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   c o n c r e t e

--- N O A H   N U S S B A U M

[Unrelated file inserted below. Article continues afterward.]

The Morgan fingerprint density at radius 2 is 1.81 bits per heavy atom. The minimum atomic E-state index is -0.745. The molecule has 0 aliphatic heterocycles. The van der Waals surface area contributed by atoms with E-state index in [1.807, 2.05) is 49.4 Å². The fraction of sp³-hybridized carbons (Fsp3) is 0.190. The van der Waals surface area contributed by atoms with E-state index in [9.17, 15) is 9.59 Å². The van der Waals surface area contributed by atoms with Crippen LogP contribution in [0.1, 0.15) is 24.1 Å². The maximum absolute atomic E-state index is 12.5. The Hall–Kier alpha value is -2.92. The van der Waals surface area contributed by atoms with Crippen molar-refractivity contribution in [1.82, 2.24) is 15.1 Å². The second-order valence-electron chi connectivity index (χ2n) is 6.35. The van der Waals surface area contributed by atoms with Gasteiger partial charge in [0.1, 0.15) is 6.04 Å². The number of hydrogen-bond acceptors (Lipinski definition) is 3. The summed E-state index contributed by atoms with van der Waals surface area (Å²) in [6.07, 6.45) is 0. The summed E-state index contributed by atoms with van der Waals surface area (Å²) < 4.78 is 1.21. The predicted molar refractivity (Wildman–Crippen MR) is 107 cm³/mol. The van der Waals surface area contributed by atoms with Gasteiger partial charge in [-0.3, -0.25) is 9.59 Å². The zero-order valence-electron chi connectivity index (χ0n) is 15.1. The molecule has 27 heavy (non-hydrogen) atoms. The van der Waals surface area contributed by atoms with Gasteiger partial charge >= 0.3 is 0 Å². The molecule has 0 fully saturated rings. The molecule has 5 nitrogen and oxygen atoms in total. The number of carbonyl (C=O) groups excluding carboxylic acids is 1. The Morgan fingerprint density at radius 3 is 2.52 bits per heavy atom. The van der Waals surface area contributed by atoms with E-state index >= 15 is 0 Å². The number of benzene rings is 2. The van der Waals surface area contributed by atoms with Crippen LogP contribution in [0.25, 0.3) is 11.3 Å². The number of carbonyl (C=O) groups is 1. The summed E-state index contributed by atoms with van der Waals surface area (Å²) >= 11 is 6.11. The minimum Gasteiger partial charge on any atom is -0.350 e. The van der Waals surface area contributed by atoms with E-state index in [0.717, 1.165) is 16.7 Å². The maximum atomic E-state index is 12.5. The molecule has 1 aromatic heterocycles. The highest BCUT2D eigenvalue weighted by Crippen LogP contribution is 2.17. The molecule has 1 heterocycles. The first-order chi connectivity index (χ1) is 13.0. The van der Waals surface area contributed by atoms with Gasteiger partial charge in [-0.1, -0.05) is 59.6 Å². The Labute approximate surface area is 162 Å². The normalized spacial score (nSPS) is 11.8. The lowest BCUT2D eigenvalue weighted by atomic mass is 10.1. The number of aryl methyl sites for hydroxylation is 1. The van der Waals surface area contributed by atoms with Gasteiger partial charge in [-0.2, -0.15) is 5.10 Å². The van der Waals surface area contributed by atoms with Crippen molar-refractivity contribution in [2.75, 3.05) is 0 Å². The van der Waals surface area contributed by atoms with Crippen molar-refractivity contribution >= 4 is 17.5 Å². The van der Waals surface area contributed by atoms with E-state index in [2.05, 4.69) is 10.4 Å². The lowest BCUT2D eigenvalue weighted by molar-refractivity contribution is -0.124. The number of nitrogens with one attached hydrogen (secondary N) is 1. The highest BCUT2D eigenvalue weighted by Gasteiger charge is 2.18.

Jung, my assistant, draws so furiously, too furiously. It's just a building layout. It will be revised a dozen times. My studio is hot with stagnant, used up air. No ventilation in the place. I'll open the doors to the corridor and the parking lot. Sometimes after I open the doors a lost visitor wanders in, thinking they've entered another corridor in this converted warehouse. Everything here is white: the doors, the walls, the ceiling. It's like being snow blind. Sharp sounds echo from upstairs, a few loud, distinct bangs, probably a hammer against wood. The building's full of sculptors, painters. I might be the only architect. Jung works fast. Doesn't notice much more than my occasional instruction. Who knows if she'll ever make it as an architect. Some talent though. Mostly, it doesn't matter anyway. Another loud crack from upstairs. I'd like to close the door. But suffocation. "Make the hall six feet, nine inches wide," I say. A door slams somewhere. Jung doesn't look up. You can hear everything in this place but can never quite tell from where it comes; the building is a labyrinth. Footsteps on the concrete floor. All the floors are poured concrete. Made to support loads. Walk on them and your shoes make a wet, slapping sound as if you're stepping alone through a cavern with only the glowworms watching. The sounds can get you thinking about other things, such as the dream I once had about my grandmother. She complained her dead husband was spending too much money. This space wasn't made for people. Skull cracking floors; twenty foot ceilings; no fresh air. Bad neighborhood, although from inside you'd never know; there are no windows, just white, cement walls. At last a good breeze comes in through the door to the parking lot, cools me down. No more banging upstairs. Good. I can hear cars outside on the street, though not too many: we're at a dead end under a steel bridge. From the corridor footsteps getting louder. Who's that? Someone strides through the front door. He walks quickly, intent on the door to the parking lot. We work in the corner far to his left. Jung doesn't notice him; why should she? He's lost, this guy, probably looking for the lobby. About five-and-a-half feet tall. Face so white you'd think he's never been outside. No belt. Jeans, no cuffs. Beige imitation leather shoes. Wearing a blue and white herring-bone pattern shirt under a blue windbreaker. Doesn't live here. Everyone here wears black. He hasn't seen us yet. Must be in a hurry. This'll be good when he notices the furniture, the black and white photographs, realizes he's in my living room. He races along, then suddenly confused glances all around, sees us. He stops, turns. Gentle brown eyes. Strange look on his face. Thinking of what, I wonder. More than where am I it seems. I smile at him. "Howdy," I say. He smiles back weakly, still thinking, looking around. Worried face, concerned. He's embarrassed I suppose. Then he reaches into his jacket, grips something under his arm. He hesitates. Considers. Starts to remove his hand. Is that a leather holster strap across his chest? Everything in me stops. He considers again. I just stare, somehow hoping to be overlooked by what might be coming. He starts to remove his hand again. I glance over to Jung. Should I try to grab her and run? She's still working, unaware. Jung pay attention. Look up. Jung look up. Why aren't you looking? If she were looking maybe I could signal her to pull out the loaded thirty-eight I keep in the drawer, by the broken t-square. The guy's hand comes out of his jacket empty. "Sorry," he says in a thick foreign accent, Polish maybe. "Did not realizing," he says, "that I think, did not mean to be intrude." He strides out quickly into the parking lot. I jump for the drawer, the gun, startling Jung who quits working. Shaking I remove the safety. Outside, the fence rattles. He's jumping it. I wonder if those were shots, the loud bangs from upstairs two minutes ago. I wonder if someone is dead. Though maybe for us it doesn't matter. I pull my eyes from the door, and Jung is staring at me and the gun. She didn't notice the man, doesn't understand. I smile at her so she won't be frightened; I tell her again and again not to worry.

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